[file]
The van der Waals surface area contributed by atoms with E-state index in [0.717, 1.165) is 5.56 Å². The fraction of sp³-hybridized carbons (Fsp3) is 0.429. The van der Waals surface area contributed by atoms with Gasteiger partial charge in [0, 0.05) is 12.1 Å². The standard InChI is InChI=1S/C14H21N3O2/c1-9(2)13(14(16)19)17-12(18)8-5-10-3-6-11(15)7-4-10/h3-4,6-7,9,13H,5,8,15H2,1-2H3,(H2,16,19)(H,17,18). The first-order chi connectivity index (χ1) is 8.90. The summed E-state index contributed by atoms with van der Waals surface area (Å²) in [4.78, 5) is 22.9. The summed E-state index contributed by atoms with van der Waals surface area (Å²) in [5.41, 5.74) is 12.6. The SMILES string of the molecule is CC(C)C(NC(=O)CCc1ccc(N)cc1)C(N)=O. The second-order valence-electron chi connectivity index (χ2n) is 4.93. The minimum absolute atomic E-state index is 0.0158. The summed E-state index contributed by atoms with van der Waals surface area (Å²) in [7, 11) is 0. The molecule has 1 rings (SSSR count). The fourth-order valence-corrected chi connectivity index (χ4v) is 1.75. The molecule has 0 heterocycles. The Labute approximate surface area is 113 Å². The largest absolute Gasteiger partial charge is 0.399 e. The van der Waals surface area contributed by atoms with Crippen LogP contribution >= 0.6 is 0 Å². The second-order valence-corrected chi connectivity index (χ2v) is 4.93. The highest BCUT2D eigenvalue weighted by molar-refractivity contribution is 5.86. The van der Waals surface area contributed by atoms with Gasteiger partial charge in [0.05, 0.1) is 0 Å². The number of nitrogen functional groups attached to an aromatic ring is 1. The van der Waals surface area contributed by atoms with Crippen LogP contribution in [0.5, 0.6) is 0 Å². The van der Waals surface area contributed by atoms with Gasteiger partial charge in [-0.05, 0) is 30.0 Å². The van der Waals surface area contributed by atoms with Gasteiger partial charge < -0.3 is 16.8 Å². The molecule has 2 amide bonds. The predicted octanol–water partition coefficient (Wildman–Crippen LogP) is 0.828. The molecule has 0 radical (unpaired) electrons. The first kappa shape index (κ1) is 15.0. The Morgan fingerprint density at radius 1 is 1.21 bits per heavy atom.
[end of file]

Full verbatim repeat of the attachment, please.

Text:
The van der Waals surface area contributed by atoms with E-state index in [0.717, 1.165) is 5.56 Å². The fraction of sp³-hybridized carbons (Fsp3) is 0.429. The van der Waals surface area contributed by atoms with Gasteiger partial charge in [0, 0.05) is 12.1 Å². The standard InChI is InChI=1S/C14H21N3O2/c1-9(2)13(14(16)19)17-12(18)8-5-10-3-6-11(15)7-4-10/h3-4,6-7,9,13H,5,8,15H2,1-2H3,(H2,16,19)(H,17,18). The first-order chi connectivity index (χ1) is 8.90. The summed E-state index contributed by atoms with van der Waals surface area (Å²) in [4.78, 5) is 22.9. The summed E-state index contributed by atoms with van der Waals surface area (Å²) in [5.41, 5.74) is 12.6. The SMILES string of the molecule is CC(C)C(NC(=O)CCc1ccc(N)cc1)C(N)=O. The second-order valence-electron chi connectivity index (χ2n) is 4.93. The minimum absolute atomic E-state index is 0.0158. The summed E-state index contributed by atoms with van der Waals surface area (Å²) in [7, 11) is 0. The molecule has 1 rings (SSSR count). The fourth-order valence-corrected chi connectivity index (χ4v) is 1.75. The molecule has 0 heterocycles. The Labute approximate surface area is 113 Å². The largest absolute Gasteiger partial charge is 0.399 e. The van der Waals surface area contributed by atoms with Crippen LogP contribution >= 0.6 is 0 Å². The second-order valence-corrected chi connectivity index (χ2v) is 4.93. The highest BCUT2D eigenvalue weighted by molar-refractivity contribution is 5.86. The van der Waals surface area contributed by atoms with Gasteiger partial charge in [0.05, 0.1) is 0 Å². The number of nitrogen functional groups attached to an aromatic ring is 1. The van der Waals surface area contributed by atoms with Crippen LogP contribution in [0.5, 0.6) is 0 Å². The van der Waals surface area contributed by atoms with Gasteiger partial charge in [-0.05, 0) is 30.0 Å². The van der Waals surface area contributed by atoms with Gasteiger partial charge < -0.3 is 16.8 Å². The molecule has 2 amide bonds. The predicted octanol–water partition coefficient (Wildman–Crippen LogP) is 0.828. The molecule has 0 radical (unpaired) electrons. The first kappa shape index (κ1) is 15.0. The Morgan fingerprint density at radius 1 is 1.21 bits per heavy atom.